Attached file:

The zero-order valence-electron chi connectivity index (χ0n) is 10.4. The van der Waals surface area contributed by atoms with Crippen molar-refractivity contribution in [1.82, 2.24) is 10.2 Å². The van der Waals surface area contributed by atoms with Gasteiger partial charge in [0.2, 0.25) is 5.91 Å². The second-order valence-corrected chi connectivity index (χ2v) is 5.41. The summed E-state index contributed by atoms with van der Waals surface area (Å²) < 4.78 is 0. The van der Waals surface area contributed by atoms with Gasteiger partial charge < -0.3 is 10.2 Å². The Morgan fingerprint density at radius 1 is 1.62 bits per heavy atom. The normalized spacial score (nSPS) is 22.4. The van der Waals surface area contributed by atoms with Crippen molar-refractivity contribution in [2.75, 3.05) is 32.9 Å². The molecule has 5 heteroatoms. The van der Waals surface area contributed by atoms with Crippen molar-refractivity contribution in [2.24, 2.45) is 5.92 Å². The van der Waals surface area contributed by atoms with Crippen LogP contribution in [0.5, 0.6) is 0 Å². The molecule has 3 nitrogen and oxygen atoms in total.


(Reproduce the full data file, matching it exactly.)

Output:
The zero-order valence-electron chi connectivity index (χ0n) is 10.4. The van der Waals surface area contributed by atoms with Crippen molar-refractivity contribution in [1.82, 2.24) is 10.2 Å². The van der Waals surface area contributed by atoms with Gasteiger partial charge in [0.2, 0.25) is 5.91 Å². The second-order valence-corrected chi connectivity index (χ2v) is 5.41. The summed E-state index contributed by atoms with van der Waals surface area (Å²) < 4.78 is 0. The van der Waals surface area contributed by atoms with Gasteiger partial charge < -0.3 is 10.2 Å². The Morgan fingerprint density at radius 1 is 1.62 bits per heavy atom. The normalized spacial score (nSPS) is 22.4. The van der Waals surface area contributed by atoms with Crippen molar-refractivity contribution in [2.75, 3.05) is 32.9 Å². The molecule has 5 heteroatoms. The van der Waals surface area contributed by atoms with Crippen molar-refractivity contribution in [2.24, 2.45) is 5.92 Å². The van der Waals surface area contributed by atoms with Crippen LogP contribution in [0.5, 0.6) is 0 Å². The molecule has 3 nitrogen and oxygen atoms in total.